Image: Florenceal.org

On May 26, acting on a tip from Milwaukee, Wisc.-based cybersecurity firm Hold Security, KrebsOnSecurity contacted the office of Florence’s mayor to alert them that a Windows 10 system in their IT environment had been commandeered by a ransomware gang.

Comparing the information shared by Hold Security dark web specialist Yuliana Bellini with the employee directory on the Florence website indicated the username for the computer that attackers had used to gain a foothold in the network on May 6 belonged to the city’s manager of information systems.

My call was transferred to no fewer than three different people, none of whom seemed eager to act on the information. Eventually, I was routed to the non-emergency line for the Florence police department. When that call went straight to voicemail, I left a message and called the city’s emergency response team.

That last effort prompted a gracious return call the following day from a system administrator for the city, who thanked me for the heads up and said he and his colleagues had isolated the computer and Windows network account Hold Security flagged as hacked.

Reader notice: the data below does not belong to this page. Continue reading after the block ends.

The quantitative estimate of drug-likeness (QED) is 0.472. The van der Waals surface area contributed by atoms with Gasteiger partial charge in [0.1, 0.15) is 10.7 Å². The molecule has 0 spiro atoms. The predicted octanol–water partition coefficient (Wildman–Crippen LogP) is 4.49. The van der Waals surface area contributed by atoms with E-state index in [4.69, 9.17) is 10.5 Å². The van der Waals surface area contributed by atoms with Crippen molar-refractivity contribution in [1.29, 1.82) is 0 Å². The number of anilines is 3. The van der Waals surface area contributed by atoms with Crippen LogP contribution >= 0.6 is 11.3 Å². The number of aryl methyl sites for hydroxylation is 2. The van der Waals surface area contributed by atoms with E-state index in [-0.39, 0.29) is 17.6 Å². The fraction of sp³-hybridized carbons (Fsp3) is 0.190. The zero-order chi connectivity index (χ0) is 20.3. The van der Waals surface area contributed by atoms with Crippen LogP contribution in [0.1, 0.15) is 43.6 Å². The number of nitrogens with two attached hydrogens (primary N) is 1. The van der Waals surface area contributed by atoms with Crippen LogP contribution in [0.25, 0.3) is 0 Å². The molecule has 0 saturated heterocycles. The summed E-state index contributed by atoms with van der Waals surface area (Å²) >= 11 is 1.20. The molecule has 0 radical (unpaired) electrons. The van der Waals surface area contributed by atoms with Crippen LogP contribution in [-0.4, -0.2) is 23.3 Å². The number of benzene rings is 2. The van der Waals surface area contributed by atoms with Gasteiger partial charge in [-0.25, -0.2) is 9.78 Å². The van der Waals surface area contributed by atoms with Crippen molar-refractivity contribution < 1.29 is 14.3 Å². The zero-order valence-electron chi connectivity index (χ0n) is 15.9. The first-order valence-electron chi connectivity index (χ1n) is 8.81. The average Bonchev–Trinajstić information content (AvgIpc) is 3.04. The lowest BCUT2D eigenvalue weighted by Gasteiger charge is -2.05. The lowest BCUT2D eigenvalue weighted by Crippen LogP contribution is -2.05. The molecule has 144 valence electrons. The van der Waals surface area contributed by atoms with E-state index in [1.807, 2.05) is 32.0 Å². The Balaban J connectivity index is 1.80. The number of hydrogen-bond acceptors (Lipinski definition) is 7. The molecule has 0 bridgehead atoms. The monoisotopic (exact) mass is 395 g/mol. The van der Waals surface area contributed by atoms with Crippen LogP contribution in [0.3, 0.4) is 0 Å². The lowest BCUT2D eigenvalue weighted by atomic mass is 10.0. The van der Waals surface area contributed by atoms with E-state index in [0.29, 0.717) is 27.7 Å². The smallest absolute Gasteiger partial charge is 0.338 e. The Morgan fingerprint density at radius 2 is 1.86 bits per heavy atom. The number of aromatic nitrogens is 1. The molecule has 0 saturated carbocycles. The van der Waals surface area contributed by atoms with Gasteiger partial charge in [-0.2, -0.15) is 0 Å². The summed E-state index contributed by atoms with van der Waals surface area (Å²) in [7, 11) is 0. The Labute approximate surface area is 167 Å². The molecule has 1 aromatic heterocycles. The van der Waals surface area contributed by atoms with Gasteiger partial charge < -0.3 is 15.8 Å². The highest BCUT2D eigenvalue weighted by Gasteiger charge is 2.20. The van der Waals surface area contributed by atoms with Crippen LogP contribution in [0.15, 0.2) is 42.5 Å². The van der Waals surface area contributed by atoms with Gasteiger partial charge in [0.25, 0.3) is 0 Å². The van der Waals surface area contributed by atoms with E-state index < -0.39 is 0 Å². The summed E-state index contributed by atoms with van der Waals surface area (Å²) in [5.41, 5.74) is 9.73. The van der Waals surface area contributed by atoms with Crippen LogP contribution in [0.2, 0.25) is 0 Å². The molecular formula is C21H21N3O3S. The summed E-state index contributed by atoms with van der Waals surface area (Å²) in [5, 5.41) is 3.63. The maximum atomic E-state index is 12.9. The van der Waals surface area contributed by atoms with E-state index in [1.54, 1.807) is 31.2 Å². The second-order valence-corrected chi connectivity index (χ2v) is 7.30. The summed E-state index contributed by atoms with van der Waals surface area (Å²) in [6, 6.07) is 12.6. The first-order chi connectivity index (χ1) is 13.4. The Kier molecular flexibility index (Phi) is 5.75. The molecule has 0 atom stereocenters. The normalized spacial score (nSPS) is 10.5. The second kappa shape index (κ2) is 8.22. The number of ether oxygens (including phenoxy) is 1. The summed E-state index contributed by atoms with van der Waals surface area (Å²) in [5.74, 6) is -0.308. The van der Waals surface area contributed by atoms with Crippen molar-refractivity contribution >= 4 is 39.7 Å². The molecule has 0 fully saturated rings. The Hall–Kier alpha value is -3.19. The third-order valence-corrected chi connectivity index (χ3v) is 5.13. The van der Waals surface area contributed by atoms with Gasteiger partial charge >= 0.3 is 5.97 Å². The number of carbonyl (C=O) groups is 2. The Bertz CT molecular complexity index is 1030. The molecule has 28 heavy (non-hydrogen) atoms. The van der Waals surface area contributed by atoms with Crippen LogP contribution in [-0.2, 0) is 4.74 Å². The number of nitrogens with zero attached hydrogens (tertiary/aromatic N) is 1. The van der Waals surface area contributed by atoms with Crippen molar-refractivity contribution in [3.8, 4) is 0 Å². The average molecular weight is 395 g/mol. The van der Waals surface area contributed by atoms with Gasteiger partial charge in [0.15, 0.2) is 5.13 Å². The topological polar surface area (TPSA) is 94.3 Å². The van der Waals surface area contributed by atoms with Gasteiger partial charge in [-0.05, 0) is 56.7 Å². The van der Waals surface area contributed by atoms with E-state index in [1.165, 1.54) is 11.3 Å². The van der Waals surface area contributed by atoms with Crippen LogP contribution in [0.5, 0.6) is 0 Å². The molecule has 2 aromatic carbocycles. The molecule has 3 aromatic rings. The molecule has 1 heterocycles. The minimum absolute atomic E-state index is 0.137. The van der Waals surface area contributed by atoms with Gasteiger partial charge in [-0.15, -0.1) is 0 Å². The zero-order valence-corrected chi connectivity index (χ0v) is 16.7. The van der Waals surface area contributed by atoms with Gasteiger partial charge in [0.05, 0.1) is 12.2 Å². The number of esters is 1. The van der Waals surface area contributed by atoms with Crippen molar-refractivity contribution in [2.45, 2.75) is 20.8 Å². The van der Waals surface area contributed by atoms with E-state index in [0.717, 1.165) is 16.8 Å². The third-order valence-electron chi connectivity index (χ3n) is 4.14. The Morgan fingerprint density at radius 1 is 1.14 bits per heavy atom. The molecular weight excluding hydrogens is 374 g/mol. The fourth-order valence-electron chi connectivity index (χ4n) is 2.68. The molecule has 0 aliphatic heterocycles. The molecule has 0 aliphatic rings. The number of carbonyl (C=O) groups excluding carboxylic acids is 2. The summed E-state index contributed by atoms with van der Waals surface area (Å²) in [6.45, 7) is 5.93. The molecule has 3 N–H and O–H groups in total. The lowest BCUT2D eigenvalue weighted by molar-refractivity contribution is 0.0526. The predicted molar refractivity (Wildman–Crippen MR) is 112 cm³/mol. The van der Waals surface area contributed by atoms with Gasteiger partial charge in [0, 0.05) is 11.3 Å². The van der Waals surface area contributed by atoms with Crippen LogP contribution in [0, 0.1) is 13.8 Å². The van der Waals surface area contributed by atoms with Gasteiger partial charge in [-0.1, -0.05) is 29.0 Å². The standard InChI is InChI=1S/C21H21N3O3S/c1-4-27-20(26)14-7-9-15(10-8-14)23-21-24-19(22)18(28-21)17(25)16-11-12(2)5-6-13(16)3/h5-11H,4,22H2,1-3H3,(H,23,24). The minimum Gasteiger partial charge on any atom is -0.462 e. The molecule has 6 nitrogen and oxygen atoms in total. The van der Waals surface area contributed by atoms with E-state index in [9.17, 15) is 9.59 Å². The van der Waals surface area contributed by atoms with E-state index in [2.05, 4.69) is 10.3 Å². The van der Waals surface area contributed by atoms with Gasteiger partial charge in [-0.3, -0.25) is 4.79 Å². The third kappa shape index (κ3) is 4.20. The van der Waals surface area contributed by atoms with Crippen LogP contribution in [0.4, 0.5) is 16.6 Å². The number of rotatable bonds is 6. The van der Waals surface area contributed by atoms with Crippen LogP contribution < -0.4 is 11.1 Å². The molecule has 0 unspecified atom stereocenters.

“I can’t tell you how grateful we are that you helped us dodge this bullet,” the technician said in a voicemail message for this author. “We got everything taken care of now, and some different protocols are in place. Hopefully we won’t have another near scare like we did, and hopefully we won’t have to talk to each other again.”

But on Friday, Florence Mayor Steve Holt confirmed that a cyberattack had shut down the city’s email system. Holt told local news outlets at the time there wasn’t any indication that ransomware was involved.

However, in an interview with KrebsOnSecurity Tuesday, Holt acknowledged the city was being extorted by DoppelPaymer, a ransomware gang with a reputation for negotiating some of the highest extortion payments across dozens of known ransomware families.

The average ransomware payment by ransomware strain. Source: Chainalysis.

Holt said the same gang appears to have simultaneously compromised networks belonging to four other victims within an hour of Florence, including another municipality that he declined to name. Holt said the extortionists initially demanded 39 bitcoin (~USD $378,000), but that an outside security firm hired by the city had negotiated the price down to 30 bitcoin (~USD $291,000).

Like many other cybercrime gangs operating these days, DoppelPaymer will steal reams of data from victims prior to launching the ransomware, and then threaten to publish or sell the data unless a ransom demand is paid.

Holt told KrebsOnSecurity the city can’t afford to see its citizens’ personal and financial data jeopardized by not paying.

“Do they have our stuff? We don’t know, but that’s the roll of the dice,” Holt said.